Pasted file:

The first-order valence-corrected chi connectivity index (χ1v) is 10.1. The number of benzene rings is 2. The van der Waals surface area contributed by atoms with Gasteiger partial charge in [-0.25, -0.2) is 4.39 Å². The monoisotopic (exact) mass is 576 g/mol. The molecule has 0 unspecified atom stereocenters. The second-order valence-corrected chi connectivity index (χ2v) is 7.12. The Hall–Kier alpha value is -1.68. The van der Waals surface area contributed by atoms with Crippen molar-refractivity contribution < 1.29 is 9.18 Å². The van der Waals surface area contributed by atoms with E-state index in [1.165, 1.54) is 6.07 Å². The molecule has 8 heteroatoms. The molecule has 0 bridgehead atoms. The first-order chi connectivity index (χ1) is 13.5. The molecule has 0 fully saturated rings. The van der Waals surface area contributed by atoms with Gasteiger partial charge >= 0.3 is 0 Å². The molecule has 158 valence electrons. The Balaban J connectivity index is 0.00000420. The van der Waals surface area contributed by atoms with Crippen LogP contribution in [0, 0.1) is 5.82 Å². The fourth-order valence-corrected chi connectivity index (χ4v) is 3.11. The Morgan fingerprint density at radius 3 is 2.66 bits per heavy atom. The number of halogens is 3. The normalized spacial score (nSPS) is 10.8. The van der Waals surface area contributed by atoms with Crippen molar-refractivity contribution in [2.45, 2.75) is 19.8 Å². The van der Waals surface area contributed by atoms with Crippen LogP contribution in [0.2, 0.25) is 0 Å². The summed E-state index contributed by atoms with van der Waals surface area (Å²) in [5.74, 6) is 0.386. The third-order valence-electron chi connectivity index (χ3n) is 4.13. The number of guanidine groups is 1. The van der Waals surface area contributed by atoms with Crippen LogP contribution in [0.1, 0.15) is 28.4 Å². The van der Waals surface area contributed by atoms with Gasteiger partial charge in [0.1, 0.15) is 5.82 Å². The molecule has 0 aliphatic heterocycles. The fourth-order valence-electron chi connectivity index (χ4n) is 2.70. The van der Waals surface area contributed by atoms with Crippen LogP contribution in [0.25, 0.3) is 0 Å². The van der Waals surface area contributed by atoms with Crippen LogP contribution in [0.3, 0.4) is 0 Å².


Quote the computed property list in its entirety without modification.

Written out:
The first-order valence-corrected chi connectivity index (χ1v) is 10.1. The number of benzene rings is 2. The van der Waals surface area contributed by atoms with Gasteiger partial charge in [-0.25, -0.2) is 4.39 Å². The monoisotopic (exact) mass is 576 g/mol. The molecule has 0 unspecified atom stereocenters. The second-order valence-corrected chi connectivity index (χ2v) is 7.12. The Hall–Kier alpha value is -1.68. The van der Waals surface area contributed by atoms with Crippen molar-refractivity contribution < 1.29 is 9.18 Å². The van der Waals surface area contributed by atoms with E-state index in [1.165, 1.54) is 6.07 Å². The molecule has 8 heteroatoms. The molecule has 0 bridgehead atoms. The first-order chi connectivity index (χ1) is 13.5. The molecule has 0 fully saturated rings. The van der Waals surface area contributed by atoms with Gasteiger partial charge >= 0.3 is 0 Å². The molecule has 158 valence electrons. The Balaban J connectivity index is 0.00000420. The van der Waals surface area contributed by atoms with Crippen LogP contribution in [0, 0.1) is 5.82 Å². The fourth-order valence-corrected chi connectivity index (χ4v) is 3.11. The Morgan fingerprint density at radius 3 is 2.66 bits per heavy atom. The number of halogens is 3. The normalized spacial score (nSPS) is 10.8. The van der Waals surface area contributed by atoms with Crippen molar-refractivity contribution in [2.45, 2.75) is 19.8 Å². The van der Waals surface area contributed by atoms with Crippen LogP contribution in [0.2, 0.25) is 0 Å². The summed E-state index contributed by atoms with van der Waals surface area (Å²) in [5.74, 6) is 0.386. The third-order valence-electron chi connectivity index (χ3n) is 4.13. The number of guanidine groups is 1. The van der Waals surface area contributed by atoms with Crippen LogP contribution in [0.1, 0.15) is 28.4 Å². The van der Waals surface area contributed by atoms with Gasteiger partial charge in [0.1, 0.15) is 5.82 Å². The molecule has 0 aliphatic heterocycles. The fourth-order valence-electron chi connectivity index (χ4n) is 2.70. The van der Waals surface area contributed by atoms with Crippen LogP contribution in [0.25, 0.3) is 0 Å². The van der Waals surface area contributed by atoms with Crippen LogP contribution in [0.3, 0.4) is 0 Å².